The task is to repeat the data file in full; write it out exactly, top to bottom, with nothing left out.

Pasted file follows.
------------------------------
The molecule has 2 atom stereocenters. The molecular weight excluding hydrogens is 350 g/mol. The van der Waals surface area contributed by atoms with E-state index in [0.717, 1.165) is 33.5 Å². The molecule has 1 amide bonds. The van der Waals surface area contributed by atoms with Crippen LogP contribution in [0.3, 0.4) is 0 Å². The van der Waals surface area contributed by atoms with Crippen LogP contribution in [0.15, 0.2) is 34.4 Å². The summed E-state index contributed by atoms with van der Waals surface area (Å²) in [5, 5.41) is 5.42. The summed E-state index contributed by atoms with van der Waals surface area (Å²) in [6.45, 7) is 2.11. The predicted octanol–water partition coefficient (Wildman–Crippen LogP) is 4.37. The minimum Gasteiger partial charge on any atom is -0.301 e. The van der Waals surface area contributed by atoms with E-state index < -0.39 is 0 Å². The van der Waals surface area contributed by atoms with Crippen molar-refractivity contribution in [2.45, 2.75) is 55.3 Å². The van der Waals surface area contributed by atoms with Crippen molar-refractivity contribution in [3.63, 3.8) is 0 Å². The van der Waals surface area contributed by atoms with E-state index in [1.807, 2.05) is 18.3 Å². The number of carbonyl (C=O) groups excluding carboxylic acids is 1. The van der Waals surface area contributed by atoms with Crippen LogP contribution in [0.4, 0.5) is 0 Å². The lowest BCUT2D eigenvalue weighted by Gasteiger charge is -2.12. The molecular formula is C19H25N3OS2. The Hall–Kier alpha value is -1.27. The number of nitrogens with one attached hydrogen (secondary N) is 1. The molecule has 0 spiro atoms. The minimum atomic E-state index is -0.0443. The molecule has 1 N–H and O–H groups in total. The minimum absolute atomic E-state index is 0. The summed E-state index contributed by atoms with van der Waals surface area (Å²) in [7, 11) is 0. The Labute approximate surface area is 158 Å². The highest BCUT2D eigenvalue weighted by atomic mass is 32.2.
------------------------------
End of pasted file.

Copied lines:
The molecule has 2 atom stereocenters. The molecular weight excluding hydrogens is 350 g/mol. The van der Waals surface area contributed by atoms with E-state index in [0.717, 1.165) is 33.5 Å². The molecule has 1 amide bonds. The van der Waals surface area contributed by atoms with Crippen LogP contribution in [0.3, 0.4) is 0 Å². The van der Waals surface area contributed by atoms with Crippen LogP contribution in [0.15, 0.2) is 34.4 Å². The summed E-state index contributed by atoms with van der Waals surface area (Å²) in [5, 5.41) is 5.42. The summed E-state index contributed by atoms with van der Waals surface area (Å²) in [6.45, 7) is 2.11. The predicted octanol–water partition coefficient (Wildman–Crippen LogP) is 4.37. The minimum Gasteiger partial charge on any atom is -0.301 e. The van der Waals surface area contributed by atoms with E-state index < -0.39 is 0 Å². The van der Waals surface area contributed by atoms with Crippen molar-refractivity contribution in [2.45, 2.75) is 55.3 Å². The van der Waals surface area contributed by atoms with Crippen molar-refractivity contribution in [3.63, 3.8) is 0 Å². The van der Waals surface area contributed by atoms with E-state index in [1.807, 2.05) is 18.3 Å². The number of carbonyl (C=O) groups excluding carboxylic acids is 1. The van der Waals surface area contributed by atoms with Crippen LogP contribution in [0.4, 0.5) is 0 Å². The lowest BCUT2D eigenvalue weighted by Gasteiger charge is -2.12. The molecular formula is C19H25N3OS2. The Hall–Kier alpha value is -1.27. The number of nitrogens with one attached hydrogen (secondary N) is 1. The molecule has 0 spiro atoms. The minimum atomic E-state index is -0.0443. The molecule has 1 N–H and O–H groups in total. The minimum absolute atomic E-state index is 0. The summed E-state index contributed by atoms with van der Waals surface area (Å²) in [7, 11) is 0. The Labute approximate surface area is 158 Å². The highest BCUT2D eigenvalue weighted by atomic mass is 32.2.